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Pet Stores Galore! By Gabby Friedenthal

There are still a few things about life that I don’t understand: Does God exist? Are men really from Mars and women from Venus? And most importantly, why are there seven pet stores within a three block radius in Culver City?

I may be a multi-tasking mom, but taking on the meaning of God or why on earth men can’t figure out how to communicate like women might just tip my life’s precarious balance. But a strong sense of civic pride prompts me to figure out the pet store conundrum, if not for myself, then for my fellow Culvercitizens. Beverly Hills is known for its wealth. Malibu is known for those glorious beaches that seem only to belong to the rich and famous. Santa Monica has the Promenade and the Pier. And what does Culver City have – besides all those movie studios and a thriving gastronomic oasis? How does “pet stores” sound for a tag line? Culver City, The City of Pets Stores Galore.

Eager to meet a challenge I could accomplish I got up bright and early this morning and went to Pet Smart. The new manager, John, was kind enough to take the time to chat with me in the doorway to the store that wasn’t quite open for customers. “Have you noticed there’s a plethora of pet stores, like five, in less than a three block radius?” I asked. “Actually,” he said, “there are seven pet stores, if you count the aquariums. And, no, I don’t know exactly why they are all here in Culver City.” Next obvious question: “So how’s business?” Business is, in fact, pretty good. John likes working at Pet Smart, so far, and his co-workers are cool. The store has a vet and a grooming salon on the premises, as well as an area for dog training classes. What more could you want?

Actually, if you ask pet lovers, there is more that they want. Take for example Bam Bam and Friends. I spoke with Fabienne, the owner Bam Bam and Friends. And, no, Fabienne does not know why there are so many pet stores in Culver City. Fabienne has her MA in Clinical Psychology. She was in between jobs, trying to figure out the next step to take, and her husband asked her what she loved. “Children and animals” she said. And thus, Bam Bam and Friends was born. Fabienne’s angle with her store is holistic pet care. Not only does her store offer high end nutrition products and other pet goodies, but homeopathic remedies for your four legged friend in need.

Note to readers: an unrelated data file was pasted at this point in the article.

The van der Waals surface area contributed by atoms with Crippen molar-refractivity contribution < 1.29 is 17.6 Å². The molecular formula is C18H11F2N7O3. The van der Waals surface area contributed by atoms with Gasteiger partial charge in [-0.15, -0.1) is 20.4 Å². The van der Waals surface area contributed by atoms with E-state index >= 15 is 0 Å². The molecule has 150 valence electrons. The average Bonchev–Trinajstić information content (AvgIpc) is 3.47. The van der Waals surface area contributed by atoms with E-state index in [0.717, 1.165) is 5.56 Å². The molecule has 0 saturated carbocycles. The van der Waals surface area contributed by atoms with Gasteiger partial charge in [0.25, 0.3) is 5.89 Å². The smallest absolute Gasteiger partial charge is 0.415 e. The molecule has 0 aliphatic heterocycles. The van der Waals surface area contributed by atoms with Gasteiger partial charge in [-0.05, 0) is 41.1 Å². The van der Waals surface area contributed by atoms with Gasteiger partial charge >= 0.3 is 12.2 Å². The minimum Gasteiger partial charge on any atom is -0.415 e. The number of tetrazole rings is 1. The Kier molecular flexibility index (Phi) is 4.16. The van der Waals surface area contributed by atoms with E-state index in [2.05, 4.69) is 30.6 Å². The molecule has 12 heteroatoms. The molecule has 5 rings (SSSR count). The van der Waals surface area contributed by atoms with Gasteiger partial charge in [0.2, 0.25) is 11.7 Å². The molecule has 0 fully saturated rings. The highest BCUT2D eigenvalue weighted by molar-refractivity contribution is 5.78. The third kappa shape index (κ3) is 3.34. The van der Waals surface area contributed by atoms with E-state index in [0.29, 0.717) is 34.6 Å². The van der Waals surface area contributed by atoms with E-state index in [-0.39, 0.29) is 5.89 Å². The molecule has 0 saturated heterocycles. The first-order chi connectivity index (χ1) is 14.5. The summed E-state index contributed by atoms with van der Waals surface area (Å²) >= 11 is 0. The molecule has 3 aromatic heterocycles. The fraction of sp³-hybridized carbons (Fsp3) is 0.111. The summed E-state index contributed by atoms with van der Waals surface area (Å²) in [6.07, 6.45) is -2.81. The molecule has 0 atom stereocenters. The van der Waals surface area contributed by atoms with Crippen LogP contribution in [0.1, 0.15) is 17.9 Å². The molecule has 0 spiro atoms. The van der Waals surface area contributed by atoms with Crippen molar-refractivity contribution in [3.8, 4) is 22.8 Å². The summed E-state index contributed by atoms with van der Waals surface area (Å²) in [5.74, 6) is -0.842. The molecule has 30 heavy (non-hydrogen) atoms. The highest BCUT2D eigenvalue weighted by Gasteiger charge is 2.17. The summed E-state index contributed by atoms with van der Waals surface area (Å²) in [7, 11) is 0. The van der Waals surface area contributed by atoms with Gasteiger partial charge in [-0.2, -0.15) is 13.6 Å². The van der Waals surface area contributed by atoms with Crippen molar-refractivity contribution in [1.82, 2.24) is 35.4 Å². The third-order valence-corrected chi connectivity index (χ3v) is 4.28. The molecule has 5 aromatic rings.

My day as an investigative journalist was not panning out as easily as I anticipated. No real leads in the mystery. My gut told me I had to keep going. I’m glad I did and I’ll tell you why. Evan. Evan is why. Evan, the avid pet lover. Evan, the young man who is putting himself through college by working at PetCo. Evan, who told us that he loves his job and even comes in early sometimes to help socialize the animals. Evan, whose passion is the aquatic department of the store. Ask Evan anything about the fish, and he most certainly will know the answer. The best thing about Evan; he set my ten year old, Adam, straight about pet care. “My Mom let me have pets but I had to take care them all by myself! And I did take care of them, you know why?” Evan asked. “Why?” Adam responded with an eager stance that had “it’s not my Mom talking so I will actually listen!” all over it. Evan continued, “because if I didn’t take care of my pets – my pets would die and it would be ALL MY FAULT.” I couldn’t have paid him to say it better! Thank you Evan!

OK, lots about animals and fish, but no answer. So, off to Global Pet Food, the new pet store on the block, (literally). Global Pet Food opened within the last few weeks and according to Nicole, the store manager, things are going pretty well. Yet again, I found a well in informed, committed pet store employee who loves sharing her knowledge about animal nutrition with her customers. “The best part” she says ”is helping people help their pets. There is so much to know. Pet owners wind up teaching me things all the time.” Does Nicole know why there are seven pet stores here in Culver City? Well, no, but she makes up for it with her know how about nutrition.

Finally, Centinela Pet and Feed. While I didn’t chat with an employee, I talked with a customer who states they really know their pet food here. “I’m a really loyal customer because I appreciate how much the people who work here know about what goes into all the pet food they sell.” Actually, Centinela Pet Food and Feed trains its employees on the make-up off all the brands of Pet Food they carry. Pretty impressive.